It was three years ago, when Flint officials pushed the button switching the city’s tap water source from Detroit to the Flint River.  Improperly treated river water damaged pipes, which then leached lead into the drinking water.

Since then, Flint’s lead-tainted drinking water has drawn national attention and local protests.

steve carmody / Michigan Radio

Today, a judge put a recall campaign against Flint’s mayor back on track.

Circuit Court Judge Geoffrey Neithercut says Genesee County election officials were correct when they approved language in a recall petition against Mayor Weaver.    

The petition language cites the mayor signing a contract to hire a new trash hauling company for the city of Flint in response to an 'emergency.' A court later issued an injunction blocking the city from hiring Rizzo Environmental. 

steve carmody / Michigan Radio

A Genesee County judge is scheduled to hear arguments Monday concerning a recall petition targeting Flint’s mayor.

Flint Mayor Karen Weaver has been in office for a year and half.    

There have been several efforts to recall her from office. But so far only one has received the green light from the Genesee County Election Commission.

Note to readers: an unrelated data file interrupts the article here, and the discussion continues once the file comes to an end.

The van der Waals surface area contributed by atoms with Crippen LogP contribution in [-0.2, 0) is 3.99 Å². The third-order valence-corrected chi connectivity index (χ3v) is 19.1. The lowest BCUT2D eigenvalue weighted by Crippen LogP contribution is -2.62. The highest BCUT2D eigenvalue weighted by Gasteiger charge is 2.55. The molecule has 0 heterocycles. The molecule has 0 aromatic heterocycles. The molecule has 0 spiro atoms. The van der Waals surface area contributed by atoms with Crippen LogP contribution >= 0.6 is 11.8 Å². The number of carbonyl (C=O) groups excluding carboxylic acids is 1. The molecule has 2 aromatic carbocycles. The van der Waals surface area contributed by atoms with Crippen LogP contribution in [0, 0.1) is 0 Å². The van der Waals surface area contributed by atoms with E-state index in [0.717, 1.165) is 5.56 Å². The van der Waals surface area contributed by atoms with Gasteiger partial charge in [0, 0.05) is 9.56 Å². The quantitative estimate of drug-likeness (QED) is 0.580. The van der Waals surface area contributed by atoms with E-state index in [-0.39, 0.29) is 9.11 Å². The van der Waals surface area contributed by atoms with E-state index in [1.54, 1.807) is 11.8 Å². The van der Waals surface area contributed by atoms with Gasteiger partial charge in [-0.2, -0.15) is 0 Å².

Flint Mayor Karen Weaver (right) stands next to the lead drinking water line that was pulled from a home in Flint.
Mark Brush / Michigan Radio

It was April 16 of 2013, almost exactly four years ago, when emergency manager Ed Kurtz signed the contract that switched the city of Flint to the Karegnondi Water Authority (KWA). It was heralded as a cost-cutting move.

That decision led to one of the biggest water contamination crises in American history.

The lead poisoning forced the city to go back to getting its water from the Great Lakes Water Authority, which serves Detroit, until the KWA system was in place.

steve carmody / Michigan Radio

This week, Flint Mayor Karen Weaver will outline her plan for the source of her city’s tap water.